Researchers raise threatened staghorn and elkhorn corals at a nursery in the warm Caribbean waters off the southern coast of Puerto Rico. Known as a line nursery, workers affix small pieces of coral to rubber-coated wires suspended above the seafloor, a technique that has proved very successful.
Researchers start with staghorn coral fragments just 1.5 inches long (4 cm).
After about a year, once the corals are grown, they are transferred to sites where the corals have suffered damage in the past. Staghorn corals were "out-planted" to this site in 2008, and the species is now thriving at the reef.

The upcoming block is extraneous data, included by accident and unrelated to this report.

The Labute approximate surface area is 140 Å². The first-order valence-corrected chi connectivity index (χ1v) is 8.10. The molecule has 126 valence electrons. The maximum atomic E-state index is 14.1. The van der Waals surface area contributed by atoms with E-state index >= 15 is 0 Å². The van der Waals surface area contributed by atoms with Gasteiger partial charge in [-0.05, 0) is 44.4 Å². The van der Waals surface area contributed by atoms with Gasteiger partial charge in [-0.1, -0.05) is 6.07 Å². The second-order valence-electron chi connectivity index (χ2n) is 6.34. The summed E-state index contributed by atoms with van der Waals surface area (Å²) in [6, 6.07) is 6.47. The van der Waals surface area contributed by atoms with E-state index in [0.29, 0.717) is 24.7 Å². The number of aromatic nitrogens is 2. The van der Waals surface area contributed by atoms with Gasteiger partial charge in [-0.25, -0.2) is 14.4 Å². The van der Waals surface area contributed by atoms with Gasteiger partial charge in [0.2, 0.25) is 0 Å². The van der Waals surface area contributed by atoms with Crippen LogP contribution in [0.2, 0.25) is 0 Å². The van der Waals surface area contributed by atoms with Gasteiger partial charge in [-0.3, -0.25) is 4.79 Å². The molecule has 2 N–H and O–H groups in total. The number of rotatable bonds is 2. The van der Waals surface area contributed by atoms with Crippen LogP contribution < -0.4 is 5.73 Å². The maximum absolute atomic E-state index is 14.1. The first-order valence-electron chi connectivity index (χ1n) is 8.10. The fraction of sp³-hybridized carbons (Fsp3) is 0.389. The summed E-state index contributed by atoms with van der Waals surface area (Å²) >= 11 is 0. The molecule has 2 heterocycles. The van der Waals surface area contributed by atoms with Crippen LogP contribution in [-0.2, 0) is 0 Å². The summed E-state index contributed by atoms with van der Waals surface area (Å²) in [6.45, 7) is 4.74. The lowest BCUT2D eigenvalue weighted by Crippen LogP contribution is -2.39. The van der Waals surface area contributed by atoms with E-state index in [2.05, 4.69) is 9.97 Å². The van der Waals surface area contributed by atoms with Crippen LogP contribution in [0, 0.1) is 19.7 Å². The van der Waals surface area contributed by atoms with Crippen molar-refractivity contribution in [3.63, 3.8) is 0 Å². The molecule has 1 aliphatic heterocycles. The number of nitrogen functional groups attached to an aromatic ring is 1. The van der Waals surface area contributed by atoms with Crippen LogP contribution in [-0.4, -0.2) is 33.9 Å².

This reef had healthy soft corals but no staghorn corals, a key reef-building species. Teams placed isolated staghorn colonies raised at the nursery at the reef about three years ago, and the species is now thriving.
In January 2012, teams undertook the largest "transplanting" project in the region to date, moving more than 1,200 staghorn corals from the nursery to sites in need of the species around the area. In this photo, newly-planted staghorns stand out on a reef that is lacking healthy, reef-building corals.